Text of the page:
Both films Raging Bull (1980) and Rocky I (1976) can be regarded as one of the best films of past century, as they narrate about the fate of white boxers and the way they overcome difficulties. It is understood that both pictures are worth viewing; they reveal the sport life from different angles as well as its effect on human development. However, Raging Bull deeply contrasts Rock I, as the former is an outright story of destruction of man whereas the latter refers to sport as a chance for a person to develop.
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Deconstruction of a man against human virtues
Raging Bull is a story of a boxer, Jake La Motta, for whom boxing career was a means to reveal his furious nature and desire to kill. He was obsessed with his desire to win and become the champion, irrespective of all the obstacles. Gradually, the viewer can pursue the regression of the boxer as a personality and his incapability to sustain normal human relations. In contrast, Rocky I is an example of film where one could pursue the rise of human spirit. Sport serves as the inspiration for Rocky Balboa to overcome his weakness and reach the results. Box help the hero to cognate his possibility and find the essence of life.
The filming and philosophical ideas of the movies
On viewing both movies, we could observe that boxing acquires different meaning for both heroes. For Jake, boxing helps him to release his violence and anger. His life gradually transfers to the ring where La Motta becomes a terror whose actions are impossible to control. Outside of the ring, the hero cannot control his emotions so that inability to restrain his anger is compensated by possibility to be the winner on the ring.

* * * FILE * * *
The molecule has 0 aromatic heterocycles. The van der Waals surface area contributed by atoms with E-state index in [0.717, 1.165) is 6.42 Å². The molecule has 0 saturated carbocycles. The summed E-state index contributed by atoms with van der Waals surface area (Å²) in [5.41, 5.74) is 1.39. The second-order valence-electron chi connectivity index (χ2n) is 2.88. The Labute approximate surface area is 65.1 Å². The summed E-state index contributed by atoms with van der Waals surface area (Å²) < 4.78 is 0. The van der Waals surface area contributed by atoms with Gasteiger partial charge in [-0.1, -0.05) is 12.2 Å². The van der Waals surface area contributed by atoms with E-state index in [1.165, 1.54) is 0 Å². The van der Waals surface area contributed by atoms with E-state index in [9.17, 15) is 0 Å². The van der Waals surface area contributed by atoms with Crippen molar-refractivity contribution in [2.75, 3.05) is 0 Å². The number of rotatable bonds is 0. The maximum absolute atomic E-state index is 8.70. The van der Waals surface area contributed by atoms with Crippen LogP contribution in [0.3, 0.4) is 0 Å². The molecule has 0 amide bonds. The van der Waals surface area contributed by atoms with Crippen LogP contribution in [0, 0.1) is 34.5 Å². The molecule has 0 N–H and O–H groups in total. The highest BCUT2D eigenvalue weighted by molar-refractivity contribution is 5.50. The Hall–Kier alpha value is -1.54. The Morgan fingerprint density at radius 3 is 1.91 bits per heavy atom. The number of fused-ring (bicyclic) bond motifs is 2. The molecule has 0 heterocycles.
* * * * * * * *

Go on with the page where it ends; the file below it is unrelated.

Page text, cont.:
Hence, Jakes loses the perception of boundaries between the real world and the world of boxing. Unlike Jake, Rocky Balboa acquires the sense of real life in the boxing career. In this film, boxing is exalted to the noble category of sport. The main hero sees sport as the best way to cultivate moral and physical persistence. Boxing, therefore, helps Rocky to find the equilibrium between body and mind; it enables him to arrange normal human relations.
Conventionalism against radicalism
It is worth saying that the directors of the film attach different meaning for boxing. Thus, in Raging Bull boxing is described as a violent action, as a means to satisfy the animalistic appetite. The Scorsese strives to show the negative impact of boxing through deconstruction as a personality thus showing Jake’s dark, cruel, and greedy inner world. The second film is the reverse side of the medal where boxing is a noble sport with notes of romanticism. Here, boxing is something more than sport, is the determination of human spirit and realization of the hidden possibilities. For Rocky boxing became a life buoy thus inspiring him for good deeds and improving his life for the better. Unlike Raging Bull, Rocky I represents sport as a kind of entertainment deprived of cruel scenes.
On comparing these two movies, it is worth saying that directors represent different sides of boxing and its impact on the sportsmen. The similarity of both movies lies in the fact that boxing help to disclose the heroes’ hidden motivations. However, the difference is that Jake failed to overcome his dark side and Balboa managed to win his animalistic instinct. Still, both movies bear a deep and complicated plot with a sophisticated idea.
Raging Bull. Screenplay by Martin Scorsese. Perf. Robert De Niro. Culver Studios, 1980.
Rocky I. Sceenplay by John Avidson Perf. Sylvester Stallone, Columbia Pictures, 1976.